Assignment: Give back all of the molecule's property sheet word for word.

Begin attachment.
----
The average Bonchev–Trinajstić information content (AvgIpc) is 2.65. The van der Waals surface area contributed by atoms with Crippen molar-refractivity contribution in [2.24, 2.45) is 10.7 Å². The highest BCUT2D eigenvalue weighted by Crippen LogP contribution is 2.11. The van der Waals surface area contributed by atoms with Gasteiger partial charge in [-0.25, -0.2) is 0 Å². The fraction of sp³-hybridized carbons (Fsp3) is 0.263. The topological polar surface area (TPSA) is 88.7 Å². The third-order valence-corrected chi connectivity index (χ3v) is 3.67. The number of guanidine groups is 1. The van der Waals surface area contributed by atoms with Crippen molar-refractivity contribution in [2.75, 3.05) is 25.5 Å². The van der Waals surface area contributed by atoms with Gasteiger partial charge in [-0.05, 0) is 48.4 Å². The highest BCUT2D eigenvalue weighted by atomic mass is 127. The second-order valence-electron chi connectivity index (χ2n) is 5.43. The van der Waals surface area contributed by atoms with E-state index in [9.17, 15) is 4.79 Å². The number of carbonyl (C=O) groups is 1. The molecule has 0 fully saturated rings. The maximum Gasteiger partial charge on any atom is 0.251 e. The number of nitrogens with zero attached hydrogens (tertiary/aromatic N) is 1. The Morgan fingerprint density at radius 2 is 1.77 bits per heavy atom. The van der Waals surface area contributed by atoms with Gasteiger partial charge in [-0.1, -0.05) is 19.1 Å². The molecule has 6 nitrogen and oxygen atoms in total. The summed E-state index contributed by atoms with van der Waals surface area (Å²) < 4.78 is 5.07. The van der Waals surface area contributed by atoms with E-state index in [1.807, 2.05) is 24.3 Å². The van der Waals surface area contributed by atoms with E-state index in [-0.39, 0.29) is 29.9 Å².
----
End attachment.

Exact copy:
The average Bonchev–Trinajstić information content (AvgIpc) is 2.65. The van der Waals surface area contributed by atoms with Crippen molar-refractivity contribution in [2.24, 2.45) is 10.7 Å². The highest BCUT2D eigenvalue weighted by Crippen LogP contribution is 2.11. The van der Waals surface area contributed by atoms with Gasteiger partial charge in [-0.25, -0.2) is 0 Å². The fraction of sp³-hybridized carbons (Fsp3) is 0.263. The topological polar surface area (TPSA) is 88.7 Å². The third-order valence-corrected chi connectivity index (χ3v) is 3.67. The number of guanidine groups is 1. The van der Waals surface area contributed by atoms with Crippen molar-refractivity contribution in [2.75, 3.05) is 25.5 Å². The van der Waals surface area contributed by atoms with Gasteiger partial charge in [-0.05, 0) is 48.4 Å². The highest BCUT2D eigenvalue weighted by atomic mass is 127. The second-order valence-electron chi connectivity index (χ2n) is 5.43. The van der Waals surface area contributed by atoms with E-state index in [9.17, 15) is 4.79 Å². The number of carbonyl (C=O) groups is 1. The molecule has 0 fully saturated rings. The maximum Gasteiger partial charge on any atom is 0.251 e. The number of nitrogens with zero attached hydrogens (tertiary/aromatic N) is 1. The Morgan fingerprint density at radius 2 is 1.77 bits per heavy atom. The van der Waals surface area contributed by atoms with Gasteiger partial charge in [-0.1, -0.05) is 19.1 Å². The molecule has 6 nitrogen and oxygen atoms in total. The summed E-state index contributed by atoms with van der Waals surface area (Å²) < 4.78 is 5.07. The van der Waals surface area contributed by atoms with E-state index in [1.807, 2.05) is 24.3 Å². The van der Waals surface area contributed by atoms with E-state index in [-0.39, 0.29) is 29.9 Å².